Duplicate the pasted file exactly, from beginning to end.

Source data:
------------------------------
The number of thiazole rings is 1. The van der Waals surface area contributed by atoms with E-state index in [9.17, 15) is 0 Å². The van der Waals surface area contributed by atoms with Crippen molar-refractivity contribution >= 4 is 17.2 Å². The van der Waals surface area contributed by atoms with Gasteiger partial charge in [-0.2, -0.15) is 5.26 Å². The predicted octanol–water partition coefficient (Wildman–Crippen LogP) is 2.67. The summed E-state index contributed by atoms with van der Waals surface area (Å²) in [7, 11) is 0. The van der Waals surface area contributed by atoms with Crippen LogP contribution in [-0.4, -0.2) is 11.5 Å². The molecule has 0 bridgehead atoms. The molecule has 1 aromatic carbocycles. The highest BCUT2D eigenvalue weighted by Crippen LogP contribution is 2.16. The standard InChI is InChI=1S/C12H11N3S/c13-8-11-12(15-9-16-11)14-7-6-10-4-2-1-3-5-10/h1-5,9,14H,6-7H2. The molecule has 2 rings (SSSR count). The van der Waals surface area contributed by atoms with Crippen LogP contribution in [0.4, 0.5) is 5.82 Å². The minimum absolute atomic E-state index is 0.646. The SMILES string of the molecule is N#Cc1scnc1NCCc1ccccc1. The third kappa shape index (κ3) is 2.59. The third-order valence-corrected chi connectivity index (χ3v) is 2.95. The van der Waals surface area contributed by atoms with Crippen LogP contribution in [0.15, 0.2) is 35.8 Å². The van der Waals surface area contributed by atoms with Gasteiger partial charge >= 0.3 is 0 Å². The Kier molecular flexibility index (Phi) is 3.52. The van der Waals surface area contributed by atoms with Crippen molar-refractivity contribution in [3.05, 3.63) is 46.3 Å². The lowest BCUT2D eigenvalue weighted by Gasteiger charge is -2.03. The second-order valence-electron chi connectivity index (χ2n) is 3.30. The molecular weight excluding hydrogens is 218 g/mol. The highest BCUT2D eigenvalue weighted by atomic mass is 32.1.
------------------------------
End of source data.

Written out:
The number of thiazole rings is 1. The van der Waals surface area contributed by atoms with E-state index in [9.17, 15) is 0 Å². The van der Waals surface area contributed by atoms with Crippen molar-refractivity contribution >= 4 is 17.2 Å². The van der Waals surface area contributed by atoms with Gasteiger partial charge in [-0.2, -0.15) is 5.26 Å². The predicted octanol–water partition coefficient (Wildman–Crippen LogP) is 2.67. The summed E-state index contributed by atoms with van der Waals surface area (Å²) in [7, 11) is 0. The van der Waals surface area contributed by atoms with Crippen LogP contribution in [-0.4, -0.2) is 11.5 Å². The molecule has 0 bridgehead atoms. The molecule has 1 aromatic carbocycles. The highest BCUT2D eigenvalue weighted by Crippen LogP contribution is 2.16. The standard InChI is InChI=1S/C12H11N3S/c13-8-11-12(15-9-16-11)14-7-6-10-4-2-1-3-5-10/h1-5,9,14H,6-7H2. The molecule has 2 rings (SSSR count). The van der Waals surface area contributed by atoms with Crippen LogP contribution in [0.4, 0.5) is 5.82 Å². The minimum absolute atomic E-state index is 0.646. The SMILES string of the molecule is N#Cc1scnc1NCCc1ccccc1. The third kappa shape index (κ3) is 2.59. The third-order valence-corrected chi connectivity index (χ3v) is 2.95. The van der Waals surface area contributed by atoms with Crippen LogP contribution in [0.15, 0.2) is 35.8 Å². The van der Waals surface area contributed by atoms with Gasteiger partial charge >= 0.3 is 0 Å². The Kier molecular flexibility index (Phi) is 3.52. The van der Waals surface area contributed by atoms with Crippen molar-refractivity contribution in [3.05, 3.63) is 46.3 Å². The lowest BCUT2D eigenvalue weighted by Gasteiger charge is -2.03. The second-order valence-electron chi connectivity index (χ2n) is 3.30. The molecular weight excluding hydrogens is 218 g/mol. The highest BCUT2D eigenvalue weighted by atomic mass is 32.1.